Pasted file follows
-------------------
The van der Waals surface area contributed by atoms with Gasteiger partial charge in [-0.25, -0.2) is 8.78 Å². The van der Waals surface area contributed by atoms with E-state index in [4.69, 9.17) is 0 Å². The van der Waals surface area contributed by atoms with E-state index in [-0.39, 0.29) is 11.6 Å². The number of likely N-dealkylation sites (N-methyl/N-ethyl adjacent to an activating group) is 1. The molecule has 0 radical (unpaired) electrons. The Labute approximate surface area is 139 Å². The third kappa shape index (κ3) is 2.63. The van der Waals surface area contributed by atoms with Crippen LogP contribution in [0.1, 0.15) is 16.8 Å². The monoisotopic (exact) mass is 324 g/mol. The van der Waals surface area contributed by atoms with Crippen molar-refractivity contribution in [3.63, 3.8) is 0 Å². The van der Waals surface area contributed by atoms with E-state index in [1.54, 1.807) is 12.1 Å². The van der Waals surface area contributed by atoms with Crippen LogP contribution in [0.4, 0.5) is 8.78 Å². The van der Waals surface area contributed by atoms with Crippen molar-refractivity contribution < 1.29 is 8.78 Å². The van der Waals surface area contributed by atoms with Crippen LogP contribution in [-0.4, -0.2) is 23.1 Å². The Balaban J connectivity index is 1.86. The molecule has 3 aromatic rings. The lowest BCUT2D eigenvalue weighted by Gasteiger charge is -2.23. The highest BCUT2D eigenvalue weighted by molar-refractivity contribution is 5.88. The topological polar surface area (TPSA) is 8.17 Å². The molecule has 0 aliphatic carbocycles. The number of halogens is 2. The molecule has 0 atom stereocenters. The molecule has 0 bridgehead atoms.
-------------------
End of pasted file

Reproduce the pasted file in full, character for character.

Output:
The van der Waals surface area contributed by atoms with Gasteiger partial charge in [-0.25, -0.2) is 8.78 Å². The van der Waals surface area contributed by atoms with E-state index in [4.69, 9.17) is 0 Å². The van der Waals surface area contributed by atoms with E-state index in [-0.39, 0.29) is 11.6 Å². The number of likely N-dealkylation sites (N-methyl/N-ethyl adjacent to an activating group) is 1. The molecule has 0 radical (unpaired) electrons. The Labute approximate surface area is 139 Å². The third kappa shape index (κ3) is 2.63. The van der Waals surface area contributed by atoms with Crippen LogP contribution in [0.1, 0.15) is 16.8 Å². The monoisotopic (exact) mass is 324 g/mol. The van der Waals surface area contributed by atoms with Crippen molar-refractivity contribution in [3.63, 3.8) is 0 Å². The van der Waals surface area contributed by atoms with E-state index in [1.54, 1.807) is 12.1 Å². The van der Waals surface area contributed by atoms with Crippen LogP contribution in [0.4, 0.5) is 8.78 Å². The van der Waals surface area contributed by atoms with Crippen molar-refractivity contribution < 1.29 is 8.78 Å². The van der Waals surface area contributed by atoms with Crippen LogP contribution in [-0.4, -0.2) is 23.1 Å². The Balaban J connectivity index is 1.86. The molecule has 3 aromatic rings. The lowest BCUT2D eigenvalue weighted by Gasteiger charge is -2.23. The highest BCUT2D eigenvalue weighted by molar-refractivity contribution is 5.88. The topological polar surface area (TPSA) is 8.17 Å². The molecule has 0 aliphatic carbocycles. The number of halogens is 2. The molecule has 0 atom stereocenters. The molecule has 0 bridgehead atoms.